[Outlook]Get out the vote

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[Outlook]Get out the vote

The legislative elections are only four days away. But the media reports show that more than 30 percent of voters haven’t decided yet whom they will support. Some may still be thinking about whom they should vote for, but most simply don’t care who is elected. These people won’t bother voting. The National Election Commission estimates that turnout rates will be 51.9 percent. Nearly one in two won’t vote.
It was only 20 years ago that people cried out that democracy feeds on blood. In the dark rooms of an intelligence agency, young students were tortured to death and people stayed up all night when votes were being counted to prevent corruption. Koreans in their 30s and 40s feel sympathy when they hear about Kenya’s elections and the election in Zimbabwe.
In Kenya, 1,500 people were killed while trying to overturn a fraudulent election result. Through an election in Zimbabwe, people wanted dearly to end the dictatorship of Robert Mugabe, who handed out 9 million votes when there were only 5.9 million votes.
We Koreans are perhaps throwing away our hard-earned democracy too easily.
The basis of democracy is participation. But the public is gradually disappearing from politics. Political circles exclude people, and many voters give up their participation in politics voluntarily. Elections are becoming parties for politicians. This is a crisis in democracy.
The first opportunity for the people to take part is in the parties’ primaries. But at that stage, the people were not welcomed.
But the primaries for this year’s legislative elections still deserve praise. The parties set the bar higher for candidate ethics and replaced influential politicians with fresh faces. Voters were truly satisfied. But the praise soon turned into disappointment. After the interests of different factions came into play, the strict ethical standards become too loose for some candidates.
What about the candidates the parties nominated? The parties nominated candidates for certain constituencies, there was no place for the people to voice their opinions.
In some cases, a candidate whom residents of a certain constituency had never seen before was nominated and there was no time to evaluate his or her qualifications.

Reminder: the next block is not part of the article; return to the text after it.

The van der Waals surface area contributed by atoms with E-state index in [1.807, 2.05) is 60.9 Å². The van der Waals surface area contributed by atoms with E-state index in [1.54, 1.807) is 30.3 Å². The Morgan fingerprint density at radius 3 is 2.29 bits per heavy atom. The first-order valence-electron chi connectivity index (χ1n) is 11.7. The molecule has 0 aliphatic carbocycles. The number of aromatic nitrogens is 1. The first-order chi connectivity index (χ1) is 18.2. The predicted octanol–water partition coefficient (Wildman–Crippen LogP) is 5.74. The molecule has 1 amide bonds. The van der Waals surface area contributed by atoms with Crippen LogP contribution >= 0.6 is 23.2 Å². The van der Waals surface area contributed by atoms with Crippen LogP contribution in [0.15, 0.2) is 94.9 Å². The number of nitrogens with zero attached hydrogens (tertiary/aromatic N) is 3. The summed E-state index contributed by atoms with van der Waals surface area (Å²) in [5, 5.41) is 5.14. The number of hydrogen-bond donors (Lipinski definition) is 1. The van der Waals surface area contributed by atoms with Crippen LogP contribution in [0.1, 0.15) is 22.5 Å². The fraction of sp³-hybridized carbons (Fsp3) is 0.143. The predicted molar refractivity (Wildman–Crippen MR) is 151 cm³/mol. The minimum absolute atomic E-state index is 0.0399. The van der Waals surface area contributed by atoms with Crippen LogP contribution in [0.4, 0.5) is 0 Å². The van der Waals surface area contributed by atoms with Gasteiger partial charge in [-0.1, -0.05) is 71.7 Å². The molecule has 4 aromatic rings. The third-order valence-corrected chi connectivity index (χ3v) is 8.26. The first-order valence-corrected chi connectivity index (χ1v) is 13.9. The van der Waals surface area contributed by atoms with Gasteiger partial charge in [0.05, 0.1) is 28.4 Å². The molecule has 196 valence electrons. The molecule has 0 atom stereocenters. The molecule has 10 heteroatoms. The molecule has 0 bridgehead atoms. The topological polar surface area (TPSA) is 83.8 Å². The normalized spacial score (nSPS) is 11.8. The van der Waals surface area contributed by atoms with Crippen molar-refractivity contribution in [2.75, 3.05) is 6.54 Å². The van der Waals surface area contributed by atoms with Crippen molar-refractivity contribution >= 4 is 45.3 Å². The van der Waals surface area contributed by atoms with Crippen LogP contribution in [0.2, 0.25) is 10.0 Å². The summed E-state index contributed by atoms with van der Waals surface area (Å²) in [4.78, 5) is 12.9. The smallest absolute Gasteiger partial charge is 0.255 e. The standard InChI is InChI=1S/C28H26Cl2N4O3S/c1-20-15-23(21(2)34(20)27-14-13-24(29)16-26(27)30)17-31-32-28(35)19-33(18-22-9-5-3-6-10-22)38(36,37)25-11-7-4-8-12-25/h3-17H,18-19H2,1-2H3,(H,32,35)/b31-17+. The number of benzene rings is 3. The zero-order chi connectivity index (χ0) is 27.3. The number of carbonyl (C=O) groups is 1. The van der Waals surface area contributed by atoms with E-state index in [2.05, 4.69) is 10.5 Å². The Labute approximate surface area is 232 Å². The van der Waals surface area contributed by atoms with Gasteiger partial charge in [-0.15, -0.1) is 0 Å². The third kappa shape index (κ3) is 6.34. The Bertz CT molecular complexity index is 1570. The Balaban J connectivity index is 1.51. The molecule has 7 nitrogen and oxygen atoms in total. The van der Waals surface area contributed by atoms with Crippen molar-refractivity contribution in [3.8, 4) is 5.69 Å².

But under party politics, voters cast their votes on the basis of candidates’ parties. The candidate makes a tour of the area for two weeks begging for votes. Even if the candidates are elected, the residents don’t know when they will meet them again.
Political parties once talked about changing the political party system into a U.S.-style system and shutting down local party chapters.
But this move toward advanced democracy soon disappeared. This is why old-generation figures who were replaced by new faces still enjoy higher approval ratings in some constituencies.
A more serious problem is turnout rates. Turnout rates have kept going down. In 1985, the turnout rate was 84.6 percent, and in 2000 the figure was 57.2 percent. This year, we are worried whether turnout will exceed 50 percent. There are no signs of improvement. According to data released by the National Election Commission, in the last presidential election, among voters in their 50s, 76.6 percent voted when they were in their late 20s, but the turnout now was 42.9 percent. In the 12th National Assembly elections in 1985, the people were united by a passion to block the two parties created by the Chun Doo Hwan administration from taking National Assembly seats. It was a long time ago, but can’t we expect something similar to happen now, like the young Americans who support Barack Obama in the United States?
One vote has enormous power. In the 16th legislative elections, Mun Hak-jin, a candidate running in Gwangju, was defeated by three votes. In the 14th general elections, Lim Chae-jung was defeated by 36 votes but after a recount he won by 62 votes. In the 16th general elections, in 15 constituencies, winners were elected by less than 1,000 votes, and in the 17th general elections, the same was true for 10 constituencies. In local elections, countless candidates were elected, or defeated, by a single vote.
The same is true for this year’s general elections. Experts in polls say that in some 70 constituencies out of a total of 245, candidates will be in tight battles. In around 40 constituencies out of the 70, differences in approval ratings between rivals are within the margin of error. In more than 10 constituencies, the results of a survey of the general public differ from those of surveys conducted of those who say they will vote. This means that whether you vote or not might change results in your constituency.
However, we are not alone in terms of low turnout. In England, the turnout in the 2005 general elections was 61 percent, much lower than before. The European country is considering drawing up a measure to punish those who don’t vote. Twenty-one countries have already introduced similar systems.
Australia imposes fines on those who don’t vote. Other countries put them behind bars. Greece makes it difficult for those who don’t vote to get a passport or a driver’s license. In Brazil, Belgium, the Philippines and Argentina, people who don’t vote have difficulty becoming civil workers or getting promotions in the civil sector. When you neglect your duties as a citizen, you give up your rights, according to these countries.
The Korean government is thinking about giving people incentives to vote, but should think about drawing up a measure to punish those who don’t. Let’s read election handouts carefully and make our decisions today.

*The writer is an international news editor of the JoongAng Ilbo.

by Kim Jin-kook
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